There’s something primal about climbing to new heights, whether it’s a tree in the backyard, the corporate ladder or, for some people, the tallest peaks in the world.
For those who think the latter sounds great in theory but probably wouldn’t be very fun in reality, “Insurmountable” might be your game.
Created by indie studio ByteRockers’ Games, “Insurmountable” is a procedurally generated, rogue-like adventure game that involves conquering three mountain peaks on a mysterious island, with each mountain harder than the last.
The initial premise is simple. Climb to the top of the mountain via a snow, ice and stone hexagon grid, then climb back down. Along the way, you must manage your food, energy, sanity, the cold and your health. But like Hotel California, you can never leave. Somehow, you’ve become stuck in a time loop and must keep climbing mountains over and over again to learn about the anomaly that has trapped you, so you can eventually escape.
A lot of spooky-ish, supernatural kinds of things occur but aren’t ever really explained.
“Insurmountable” was released in April 2021, but just a few days ago it got a big update that completely reworked its adventure experience, adding a base camp, side missions, more than 100 new events, an improved tutorial; the update rebalanced the game.
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Before each climb, one of three characters is selected: An adventurer, a journalist and a scientist. Succeeding on missions raises the player’s overall level and gives skill points to all three, so it’s fine to use a favorite, although some missions require certain climbers.
Starting equipment is selected, such as warm gloves, a tent, food or tea, and then it’s off to the peak of the next mountain. A randomized weather system can bring dangerous storms, and at night it grows colder, meaning status bars such as health, warmth and energy must be carefully managed.
Along the way are a number of event hexes, noticeable by a big spinning disc hovering over them to say what kind of event will take place, such as trading, a chance to find equipment, or some natural beauty to wonder at. There are also caves to rest in and sometimes explore, and other travelers stuck in the time loop are sometimes encountered. Once I encountered a goat, was friendly to it, and then later in the map it alerted me to a mountain lion ahead.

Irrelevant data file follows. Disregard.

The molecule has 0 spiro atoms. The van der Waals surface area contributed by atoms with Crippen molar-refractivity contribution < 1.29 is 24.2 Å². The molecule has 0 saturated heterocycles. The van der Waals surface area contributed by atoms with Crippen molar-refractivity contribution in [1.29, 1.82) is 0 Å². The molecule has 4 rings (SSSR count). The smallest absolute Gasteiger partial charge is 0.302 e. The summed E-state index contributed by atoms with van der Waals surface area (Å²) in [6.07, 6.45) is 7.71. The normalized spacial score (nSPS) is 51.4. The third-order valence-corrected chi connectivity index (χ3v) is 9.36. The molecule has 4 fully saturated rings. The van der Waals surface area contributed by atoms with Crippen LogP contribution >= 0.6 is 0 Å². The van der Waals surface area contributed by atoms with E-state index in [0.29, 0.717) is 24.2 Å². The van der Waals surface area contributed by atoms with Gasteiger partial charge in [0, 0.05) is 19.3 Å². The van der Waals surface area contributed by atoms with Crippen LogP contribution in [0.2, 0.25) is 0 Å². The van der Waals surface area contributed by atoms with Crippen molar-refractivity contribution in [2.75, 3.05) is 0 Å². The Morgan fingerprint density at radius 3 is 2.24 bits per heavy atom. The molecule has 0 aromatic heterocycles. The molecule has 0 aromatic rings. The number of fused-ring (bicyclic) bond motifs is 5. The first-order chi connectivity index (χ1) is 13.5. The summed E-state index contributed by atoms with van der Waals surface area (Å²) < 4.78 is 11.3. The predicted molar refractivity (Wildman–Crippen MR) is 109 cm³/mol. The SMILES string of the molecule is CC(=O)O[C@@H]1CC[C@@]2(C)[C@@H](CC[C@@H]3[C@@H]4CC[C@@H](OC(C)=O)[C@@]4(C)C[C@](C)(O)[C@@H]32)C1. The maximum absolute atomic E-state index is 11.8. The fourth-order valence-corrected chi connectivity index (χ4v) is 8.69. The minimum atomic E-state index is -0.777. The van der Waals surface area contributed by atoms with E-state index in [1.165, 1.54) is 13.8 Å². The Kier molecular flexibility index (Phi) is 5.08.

The peaks are tall, too, coming in at over 7500 meters (about 25,000 feet) in elevation. Each map will have you climbing into the Death Zone, which here starts at 6000 meters (about 20,000 feet), at which point oxygen and other resources drain faster.
Separate from your overall level, experience gained from event hexes during each climb will build levels, and each level allows for various mission-only boons to be selected, such as increased oxygen intake or staying warmer as you climb. Some boons last the whole mission, and some last just 24 hours. Each climb can take a week or more, as sleep is required to regain energy levels and get warm again.
At the end of each successful climb, points are awarded for various aspects of the gameplay, such as how many events were triggered, and the various climbers will level up, gaining points that can be used to increase their skills and the equipment they can start with permanently. This allows for some customization and versatility. Do you want to build your adventurer with lots of extra energy? Or do you want to make it easier to climb on ice or snow, etc., and have the map give a warning as to what kind of climb will be encountered next, so the right equipment can be prepared?
“Insurmountable” is not a terribly long game — it will likely take about six hours on the initial difficulty level to complete, and a few play-throughs if you’re an achievement completionist. The recent update greatly increased the replayability factor by adding more random event options and better procedurally generated maps, but I think it’s still unlikely this game will capture your long-term interest.
Even within my initial play-through, I was experiencing the same events repeatedly (which does sort of help survivability if you know what outcomes to expect), and the storyline, while appreciated, won’t have the same impact the second time around.
Overall the game was enjoyable to pick up, but also easy to move on from when completed.
And maybe that’s just what you’re looking for.
Rating: Appropriate for any age
Score: 6 out of 10
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